“I’m a college professor who has worked on other authors’ textbooks for years and I am finally ready to publish my own project. I am working on a twist on the college success genre—a book about student-professor communication. I’m wondering if I should approach an academic publisher or if it would be very difficult for me to go trade.”

The women told me that I should take my credentials and run to a publisher. They made it sound like I would be very appealing.

And then… fade to black. The show. Not me. Well, maybe me. I don’t know how I made it to class, but I think I did.

Here’s the punch list of what happened next:

-I went to Jen and Kerry’s first seminar series called Polish Your Proposal.

-I hired Jen and Kerry to personally mentor me through my book proposal process. I needed them to hold me accountable and teach me about the process because a) I know the places in my life where I am not an expert and this certainly counts as one of those places!; and b) with a full-time job and two little kids, I needed to be held accountable. I delayed my dream long enough!

-I sent out a boat-load of query letters to agents starting in February 2011. My agent Krista Goering got my concept and signed on in May 2011.

-I earned a sabbatical from my college to finish my book from September 2011 through December 2011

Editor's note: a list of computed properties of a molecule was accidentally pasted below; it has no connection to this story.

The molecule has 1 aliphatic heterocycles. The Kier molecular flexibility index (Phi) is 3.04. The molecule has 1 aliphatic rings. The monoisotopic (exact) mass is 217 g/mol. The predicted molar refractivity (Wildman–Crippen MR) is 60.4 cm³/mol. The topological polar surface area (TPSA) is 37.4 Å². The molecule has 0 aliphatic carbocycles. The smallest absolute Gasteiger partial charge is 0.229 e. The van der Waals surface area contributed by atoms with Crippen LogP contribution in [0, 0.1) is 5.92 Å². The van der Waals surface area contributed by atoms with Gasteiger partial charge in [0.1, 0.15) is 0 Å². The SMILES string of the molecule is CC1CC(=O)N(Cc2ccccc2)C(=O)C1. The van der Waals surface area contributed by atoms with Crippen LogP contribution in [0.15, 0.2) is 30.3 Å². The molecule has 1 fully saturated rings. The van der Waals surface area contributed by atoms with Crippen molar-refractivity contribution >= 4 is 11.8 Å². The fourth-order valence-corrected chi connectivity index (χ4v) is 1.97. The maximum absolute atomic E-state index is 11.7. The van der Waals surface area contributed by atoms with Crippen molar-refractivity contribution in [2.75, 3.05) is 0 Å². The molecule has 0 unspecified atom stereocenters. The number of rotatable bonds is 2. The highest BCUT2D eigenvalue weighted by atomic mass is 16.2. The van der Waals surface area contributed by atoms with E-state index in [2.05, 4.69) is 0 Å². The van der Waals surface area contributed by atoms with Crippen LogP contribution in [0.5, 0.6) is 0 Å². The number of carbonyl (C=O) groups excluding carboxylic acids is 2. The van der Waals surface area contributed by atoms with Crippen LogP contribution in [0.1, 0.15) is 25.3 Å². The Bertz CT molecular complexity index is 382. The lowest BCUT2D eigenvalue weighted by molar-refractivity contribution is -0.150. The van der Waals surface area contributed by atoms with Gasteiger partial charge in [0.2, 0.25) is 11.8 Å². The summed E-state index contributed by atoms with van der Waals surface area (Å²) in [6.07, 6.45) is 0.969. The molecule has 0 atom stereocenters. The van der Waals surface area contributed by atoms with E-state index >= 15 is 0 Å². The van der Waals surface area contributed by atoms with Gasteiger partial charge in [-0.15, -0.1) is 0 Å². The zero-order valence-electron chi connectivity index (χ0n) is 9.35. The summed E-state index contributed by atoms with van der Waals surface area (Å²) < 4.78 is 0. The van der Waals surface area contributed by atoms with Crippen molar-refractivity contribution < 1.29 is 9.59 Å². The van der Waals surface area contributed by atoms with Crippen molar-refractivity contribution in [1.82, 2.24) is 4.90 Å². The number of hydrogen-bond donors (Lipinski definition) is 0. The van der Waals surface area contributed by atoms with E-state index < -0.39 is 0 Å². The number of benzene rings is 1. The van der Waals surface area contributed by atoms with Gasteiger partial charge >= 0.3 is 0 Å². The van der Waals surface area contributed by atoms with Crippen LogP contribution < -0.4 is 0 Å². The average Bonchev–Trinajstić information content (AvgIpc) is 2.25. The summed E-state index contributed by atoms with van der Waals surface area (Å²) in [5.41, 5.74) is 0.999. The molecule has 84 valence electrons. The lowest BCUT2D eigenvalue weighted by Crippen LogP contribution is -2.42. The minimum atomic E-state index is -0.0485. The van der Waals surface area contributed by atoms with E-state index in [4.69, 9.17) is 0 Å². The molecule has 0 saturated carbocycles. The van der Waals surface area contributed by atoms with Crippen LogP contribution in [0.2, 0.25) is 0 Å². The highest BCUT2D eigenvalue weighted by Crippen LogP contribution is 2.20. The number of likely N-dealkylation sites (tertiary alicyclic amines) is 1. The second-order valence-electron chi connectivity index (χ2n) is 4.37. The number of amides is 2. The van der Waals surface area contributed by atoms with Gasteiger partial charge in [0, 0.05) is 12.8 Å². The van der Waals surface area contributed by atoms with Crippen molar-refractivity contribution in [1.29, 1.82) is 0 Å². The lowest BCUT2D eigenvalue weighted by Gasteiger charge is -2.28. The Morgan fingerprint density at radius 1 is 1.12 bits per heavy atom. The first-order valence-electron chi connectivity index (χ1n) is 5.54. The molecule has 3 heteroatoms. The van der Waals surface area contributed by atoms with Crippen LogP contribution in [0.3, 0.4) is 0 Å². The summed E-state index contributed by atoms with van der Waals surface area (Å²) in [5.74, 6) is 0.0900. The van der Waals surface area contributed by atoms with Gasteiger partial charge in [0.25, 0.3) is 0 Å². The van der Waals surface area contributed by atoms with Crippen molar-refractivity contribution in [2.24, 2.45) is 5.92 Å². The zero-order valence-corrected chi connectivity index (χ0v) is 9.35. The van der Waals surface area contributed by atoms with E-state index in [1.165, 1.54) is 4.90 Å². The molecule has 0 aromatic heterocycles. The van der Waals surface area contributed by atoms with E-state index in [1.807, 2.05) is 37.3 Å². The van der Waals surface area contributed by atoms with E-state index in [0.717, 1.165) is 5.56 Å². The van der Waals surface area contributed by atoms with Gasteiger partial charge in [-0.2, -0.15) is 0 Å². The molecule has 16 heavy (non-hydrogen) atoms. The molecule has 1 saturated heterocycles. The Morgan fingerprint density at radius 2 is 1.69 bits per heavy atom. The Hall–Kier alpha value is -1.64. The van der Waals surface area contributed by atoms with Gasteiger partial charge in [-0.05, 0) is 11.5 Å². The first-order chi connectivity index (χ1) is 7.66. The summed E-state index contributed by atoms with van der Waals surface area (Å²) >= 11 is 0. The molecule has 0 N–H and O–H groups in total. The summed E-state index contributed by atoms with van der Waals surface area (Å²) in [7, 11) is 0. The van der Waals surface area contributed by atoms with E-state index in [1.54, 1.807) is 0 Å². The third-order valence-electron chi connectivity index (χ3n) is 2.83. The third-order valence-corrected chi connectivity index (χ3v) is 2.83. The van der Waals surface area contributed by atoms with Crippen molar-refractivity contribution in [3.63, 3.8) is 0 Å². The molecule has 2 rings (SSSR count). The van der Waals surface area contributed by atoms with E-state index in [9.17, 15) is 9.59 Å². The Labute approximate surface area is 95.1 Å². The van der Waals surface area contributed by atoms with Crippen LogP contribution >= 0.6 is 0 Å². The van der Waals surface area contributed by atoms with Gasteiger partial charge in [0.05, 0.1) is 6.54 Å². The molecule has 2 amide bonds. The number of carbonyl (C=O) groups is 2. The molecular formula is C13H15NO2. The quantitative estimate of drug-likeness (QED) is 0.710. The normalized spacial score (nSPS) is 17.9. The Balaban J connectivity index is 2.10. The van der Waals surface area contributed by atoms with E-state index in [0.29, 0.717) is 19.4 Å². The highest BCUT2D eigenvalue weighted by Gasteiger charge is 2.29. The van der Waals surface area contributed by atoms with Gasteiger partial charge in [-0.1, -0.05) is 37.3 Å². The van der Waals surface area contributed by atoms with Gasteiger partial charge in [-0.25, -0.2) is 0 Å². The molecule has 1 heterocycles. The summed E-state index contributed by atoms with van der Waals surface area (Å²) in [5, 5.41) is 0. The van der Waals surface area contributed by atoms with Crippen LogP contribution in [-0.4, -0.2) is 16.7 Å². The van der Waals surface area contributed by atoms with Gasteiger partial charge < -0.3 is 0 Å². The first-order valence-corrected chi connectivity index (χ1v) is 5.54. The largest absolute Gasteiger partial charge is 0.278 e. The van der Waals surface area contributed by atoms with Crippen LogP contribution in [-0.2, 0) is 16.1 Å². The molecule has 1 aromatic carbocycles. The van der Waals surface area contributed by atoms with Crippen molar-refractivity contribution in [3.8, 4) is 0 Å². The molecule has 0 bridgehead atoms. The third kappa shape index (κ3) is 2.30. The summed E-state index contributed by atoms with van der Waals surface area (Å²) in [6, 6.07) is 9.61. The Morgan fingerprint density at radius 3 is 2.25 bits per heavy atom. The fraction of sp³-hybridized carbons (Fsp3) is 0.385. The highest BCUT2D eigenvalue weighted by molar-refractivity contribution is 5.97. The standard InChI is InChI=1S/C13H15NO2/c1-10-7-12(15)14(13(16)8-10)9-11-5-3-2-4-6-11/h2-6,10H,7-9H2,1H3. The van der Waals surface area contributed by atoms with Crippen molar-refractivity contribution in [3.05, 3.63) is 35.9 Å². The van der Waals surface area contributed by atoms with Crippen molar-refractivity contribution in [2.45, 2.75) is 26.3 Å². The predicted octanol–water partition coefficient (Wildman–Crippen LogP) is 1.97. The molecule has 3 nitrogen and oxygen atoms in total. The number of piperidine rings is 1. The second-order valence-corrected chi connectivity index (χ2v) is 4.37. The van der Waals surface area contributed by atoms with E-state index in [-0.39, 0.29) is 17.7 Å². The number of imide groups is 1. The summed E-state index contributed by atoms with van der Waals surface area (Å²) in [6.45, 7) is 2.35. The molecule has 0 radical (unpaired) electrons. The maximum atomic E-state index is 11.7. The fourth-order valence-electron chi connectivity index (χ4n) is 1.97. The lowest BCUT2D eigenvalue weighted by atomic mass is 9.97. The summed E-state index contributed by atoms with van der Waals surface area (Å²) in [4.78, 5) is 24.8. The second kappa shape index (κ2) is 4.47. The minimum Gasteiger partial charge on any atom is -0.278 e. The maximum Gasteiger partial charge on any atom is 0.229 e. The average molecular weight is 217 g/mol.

-When my sabbatical “officially” ended in December 2011, I did not yet have a publisher. I had a number of bites, but was told that “my topic was not widely marketable enough in the college success genre.” Can I digress for a minute? Straight up, I call total BS on that one.

I have reviewed the other college success guides out there in my book proposal. They devote maybe one to three chapters on the student-prof relationship, yet students deal with their professors every single day in college.

Students deserve to have a voice. Students deserve to know how to appropriately, professionally, and confidently use the right words to deal with the everyday issues that will inevitably arise during a college experience.

I had the dream to be the person to give the students those words when I wrote that list in my desk drawer.

I was Not. Giving. Up!

-In a “festival of lights” (or Festivus, if you’re a Seinfeld fan… like me!) miracle, mighty NorLights Press signed on to publish my book in December 2011.

On April 14th, my book, Say This, NOT That to Your Professor: 36 Talking Tips for College Success hit Amazon, Barnes and and is still reaching its other distribution channels as we speak.

As of this writing, earlier today, the book hit position #99 out of The Top #100 in College + Counseling Education (hey, I’ll take it!) on Amazon and I was thrilled to see it listed as a “Hot Release” in that same area.

I never really thought of how I’d close this miniseries. I just knew that I really needed to write it based on my mixed emotions when I held the proof copy of the book in my hand for the first time.

Am I elated that I have my own book out… finally… after all these years of dreaming about it?